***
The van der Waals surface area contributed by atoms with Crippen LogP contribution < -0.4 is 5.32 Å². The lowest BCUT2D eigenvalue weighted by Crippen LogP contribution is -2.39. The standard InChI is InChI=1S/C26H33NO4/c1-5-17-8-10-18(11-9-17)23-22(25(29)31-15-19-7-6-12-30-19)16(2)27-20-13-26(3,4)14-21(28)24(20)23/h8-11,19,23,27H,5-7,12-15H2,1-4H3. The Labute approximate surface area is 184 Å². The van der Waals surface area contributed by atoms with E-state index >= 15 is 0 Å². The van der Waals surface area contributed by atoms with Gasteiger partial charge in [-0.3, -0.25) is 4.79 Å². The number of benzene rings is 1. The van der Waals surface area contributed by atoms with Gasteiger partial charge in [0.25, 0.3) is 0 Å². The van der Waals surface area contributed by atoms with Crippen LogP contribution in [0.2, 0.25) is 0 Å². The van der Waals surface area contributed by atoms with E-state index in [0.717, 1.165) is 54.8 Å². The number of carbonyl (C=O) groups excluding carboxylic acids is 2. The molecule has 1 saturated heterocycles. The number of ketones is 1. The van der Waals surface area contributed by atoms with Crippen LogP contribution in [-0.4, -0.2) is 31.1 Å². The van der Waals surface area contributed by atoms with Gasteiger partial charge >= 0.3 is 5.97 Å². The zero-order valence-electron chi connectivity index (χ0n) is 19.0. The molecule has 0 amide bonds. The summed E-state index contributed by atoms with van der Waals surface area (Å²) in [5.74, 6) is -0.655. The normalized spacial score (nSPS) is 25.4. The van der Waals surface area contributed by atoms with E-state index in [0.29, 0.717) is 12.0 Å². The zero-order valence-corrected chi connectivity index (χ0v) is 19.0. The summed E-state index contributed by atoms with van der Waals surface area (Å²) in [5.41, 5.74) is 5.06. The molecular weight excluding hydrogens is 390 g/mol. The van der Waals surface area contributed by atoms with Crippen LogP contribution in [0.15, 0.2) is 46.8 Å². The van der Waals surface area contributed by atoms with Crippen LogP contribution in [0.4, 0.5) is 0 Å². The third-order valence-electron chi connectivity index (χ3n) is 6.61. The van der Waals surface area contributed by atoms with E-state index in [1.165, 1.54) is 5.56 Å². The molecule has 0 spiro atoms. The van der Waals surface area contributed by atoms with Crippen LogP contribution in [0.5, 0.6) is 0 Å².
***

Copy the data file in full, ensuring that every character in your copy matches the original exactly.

The van der Waals surface area contributed by atoms with Crippen LogP contribution < -0.4 is 5.32 Å². The lowest BCUT2D eigenvalue weighted by Crippen LogP contribution is -2.39. The standard InChI is InChI=1S/C26H33NO4/c1-5-17-8-10-18(11-9-17)23-22(25(29)31-15-19-7-6-12-30-19)16(2)27-20-13-26(3,4)14-21(28)24(20)23/h8-11,19,23,27H,5-7,12-15H2,1-4H3. The Labute approximate surface area is 184 Å². The van der Waals surface area contributed by atoms with E-state index >= 15 is 0 Å². The van der Waals surface area contributed by atoms with Gasteiger partial charge in [-0.3, -0.25) is 4.79 Å². The number of benzene rings is 1. The van der Waals surface area contributed by atoms with Gasteiger partial charge in [0.25, 0.3) is 0 Å². The van der Waals surface area contributed by atoms with Crippen LogP contribution in [0.2, 0.25) is 0 Å². The van der Waals surface area contributed by atoms with E-state index in [0.717, 1.165) is 54.8 Å². The number of carbonyl (C=O) groups excluding carboxylic acids is 2. The molecule has 1 saturated heterocycles. The number of ketones is 1. The van der Waals surface area contributed by atoms with Crippen LogP contribution in [-0.4, -0.2) is 31.1 Å². The van der Waals surface area contributed by atoms with Gasteiger partial charge >= 0.3 is 5.97 Å². The zero-order valence-electron chi connectivity index (χ0n) is 19.0. The molecule has 0 amide bonds. The summed E-state index contributed by atoms with van der Waals surface area (Å²) in [5.74, 6) is -0.655. The normalized spacial score (nSPS) is 25.4. The van der Waals surface area contributed by atoms with E-state index in [0.29, 0.717) is 12.0 Å². The zero-order valence-corrected chi connectivity index (χ0v) is 19.0. The summed E-state index contributed by atoms with van der Waals surface area (Å²) in [5.41, 5.74) is 5.06. The molecular weight excluding hydrogens is 390 g/mol. The van der Waals surface area contributed by atoms with Crippen LogP contribution in [0.15, 0.2) is 46.8 Å². The van der Waals surface area contributed by atoms with Crippen LogP contribution in [0.4, 0.5) is 0 Å². The third-order valence-electron chi connectivity index (χ3n) is 6.61. The van der Waals surface area contributed by atoms with E-state index in [1.165, 1.54) is 5.56 Å². The molecule has 0 spiro atoms. The van der Waals surface area contributed by atoms with Crippen LogP contribution in [0.5, 0.6) is 0 Å².